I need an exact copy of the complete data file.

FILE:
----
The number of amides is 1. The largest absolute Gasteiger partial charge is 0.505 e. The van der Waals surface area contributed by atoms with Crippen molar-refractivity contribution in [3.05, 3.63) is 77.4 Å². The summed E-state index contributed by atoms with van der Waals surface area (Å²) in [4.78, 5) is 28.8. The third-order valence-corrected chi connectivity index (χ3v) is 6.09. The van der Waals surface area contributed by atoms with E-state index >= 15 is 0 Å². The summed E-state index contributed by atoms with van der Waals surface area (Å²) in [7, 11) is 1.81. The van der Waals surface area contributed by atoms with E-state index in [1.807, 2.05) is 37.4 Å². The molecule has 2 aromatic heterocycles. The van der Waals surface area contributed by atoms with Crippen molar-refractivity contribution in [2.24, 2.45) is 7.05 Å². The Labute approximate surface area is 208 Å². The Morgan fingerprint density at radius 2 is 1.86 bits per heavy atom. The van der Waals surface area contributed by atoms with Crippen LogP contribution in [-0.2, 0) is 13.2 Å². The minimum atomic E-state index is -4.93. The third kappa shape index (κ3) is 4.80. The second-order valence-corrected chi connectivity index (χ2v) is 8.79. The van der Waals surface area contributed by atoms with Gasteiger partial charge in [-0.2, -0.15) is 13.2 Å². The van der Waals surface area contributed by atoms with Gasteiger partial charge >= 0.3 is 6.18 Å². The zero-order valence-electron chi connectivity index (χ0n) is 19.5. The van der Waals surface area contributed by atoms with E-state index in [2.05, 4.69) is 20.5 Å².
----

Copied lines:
The number of amides is 1. The largest absolute Gasteiger partial charge is 0.505 e. The van der Waals surface area contributed by atoms with Crippen molar-refractivity contribution in [3.05, 3.63) is 77.4 Å². The summed E-state index contributed by atoms with van der Waals surface area (Å²) in [4.78, 5) is 28.8. The third-order valence-corrected chi connectivity index (χ3v) is 6.09. The van der Waals surface area contributed by atoms with E-state index >= 15 is 0 Å². The summed E-state index contributed by atoms with van der Waals surface area (Å²) in [7, 11) is 1.81. The van der Waals surface area contributed by atoms with E-state index in [1.807, 2.05) is 37.4 Å². The molecule has 2 aromatic heterocycles. The van der Waals surface area contributed by atoms with Crippen molar-refractivity contribution in [2.24, 2.45) is 7.05 Å². The Labute approximate surface area is 208 Å². The Morgan fingerprint density at radius 2 is 1.86 bits per heavy atom. The van der Waals surface area contributed by atoms with Crippen LogP contribution in [-0.2, 0) is 13.2 Å². The minimum atomic E-state index is -4.93. The third kappa shape index (κ3) is 4.80. The second-order valence-corrected chi connectivity index (χ2v) is 8.79. The van der Waals surface area contributed by atoms with Gasteiger partial charge in [-0.2, -0.15) is 13.2 Å². The van der Waals surface area contributed by atoms with Gasteiger partial charge >= 0.3 is 6.18 Å². The zero-order valence-electron chi connectivity index (χ0n) is 19.5. The van der Waals surface area contributed by atoms with E-state index in [2.05, 4.69) is 20.5 Å².